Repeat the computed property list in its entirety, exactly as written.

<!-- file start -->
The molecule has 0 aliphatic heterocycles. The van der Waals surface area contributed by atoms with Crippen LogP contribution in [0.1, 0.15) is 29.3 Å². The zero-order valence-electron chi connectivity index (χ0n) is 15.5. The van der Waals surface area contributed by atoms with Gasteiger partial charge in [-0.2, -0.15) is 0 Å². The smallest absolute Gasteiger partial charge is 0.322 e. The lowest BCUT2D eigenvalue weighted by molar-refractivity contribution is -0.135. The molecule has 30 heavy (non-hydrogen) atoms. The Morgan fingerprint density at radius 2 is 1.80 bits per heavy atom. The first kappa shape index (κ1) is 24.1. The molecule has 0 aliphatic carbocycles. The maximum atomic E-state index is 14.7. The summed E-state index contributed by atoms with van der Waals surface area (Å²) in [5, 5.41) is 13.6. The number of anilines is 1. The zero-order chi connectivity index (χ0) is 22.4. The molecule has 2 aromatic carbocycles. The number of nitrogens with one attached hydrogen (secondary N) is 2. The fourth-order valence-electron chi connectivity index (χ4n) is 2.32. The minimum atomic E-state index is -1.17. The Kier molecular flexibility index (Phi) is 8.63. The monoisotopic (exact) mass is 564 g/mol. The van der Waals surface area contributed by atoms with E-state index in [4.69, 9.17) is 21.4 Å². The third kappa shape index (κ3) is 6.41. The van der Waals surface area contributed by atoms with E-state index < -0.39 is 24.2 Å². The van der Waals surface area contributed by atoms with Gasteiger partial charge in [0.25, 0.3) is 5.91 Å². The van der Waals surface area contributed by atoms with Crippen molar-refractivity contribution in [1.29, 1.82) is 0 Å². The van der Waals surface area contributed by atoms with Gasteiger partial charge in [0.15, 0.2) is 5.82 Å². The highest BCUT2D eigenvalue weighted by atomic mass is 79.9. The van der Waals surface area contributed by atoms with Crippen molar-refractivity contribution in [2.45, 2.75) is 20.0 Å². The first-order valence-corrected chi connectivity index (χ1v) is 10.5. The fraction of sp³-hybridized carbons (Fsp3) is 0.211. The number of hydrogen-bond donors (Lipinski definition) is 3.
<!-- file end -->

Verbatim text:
The molecule has 0 aliphatic heterocycles. The van der Waals surface area contributed by atoms with Crippen LogP contribution in [0.1, 0.15) is 29.3 Å². The zero-order valence-electron chi connectivity index (χ0n) is 15.5. The van der Waals surface area contributed by atoms with Gasteiger partial charge in [-0.2, -0.15) is 0 Å². The smallest absolute Gasteiger partial charge is 0.322 e. The lowest BCUT2D eigenvalue weighted by molar-refractivity contribution is -0.135. The molecule has 30 heavy (non-hydrogen) atoms. The Morgan fingerprint density at radius 2 is 1.80 bits per heavy atom. The first kappa shape index (κ1) is 24.1. The molecule has 0 aliphatic carbocycles. The maximum atomic E-state index is 14.7. The summed E-state index contributed by atoms with van der Waals surface area (Å²) in [5, 5.41) is 13.6. The number of anilines is 1. The zero-order chi connectivity index (χ0) is 22.4. The molecule has 2 aromatic carbocycles. The number of nitrogens with one attached hydrogen (secondary N) is 2. The fourth-order valence-electron chi connectivity index (χ4n) is 2.32. The minimum atomic E-state index is -1.17. The Kier molecular flexibility index (Phi) is 8.63. The monoisotopic (exact) mass is 564 g/mol. The van der Waals surface area contributed by atoms with E-state index in [4.69, 9.17) is 21.4 Å². The third kappa shape index (κ3) is 6.41. The van der Waals surface area contributed by atoms with E-state index < -0.39 is 24.2 Å². The van der Waals surface area contributed by atoms with Gasteiger partial charge in [0.25, 0.3) is 5.91 Å². The van der Waals surface area contributed by atoms with Crippen molar-refractivity contribution in [1.29, 1.82) is 0 Å². The van der Waals surface area contributed by atoms with Gasteiger partial charge in [0.15, 0.2) is 5.82 Å². The highest BCUT2D eigenvalue weighted by atomic mass is 79.9. The van der Waals surface area contributed by atoms with Crippen molar-refractivity contribution in [2.45, 2.75) is 20.0 Å². The first-order valence-corrected chi connectivity index (χ1v) is 10.5. The fraction of sp³-hybridized carbons (Fsp3) is 0.211. The number of hydrogen-bond donors (Lipinski definition) is 3.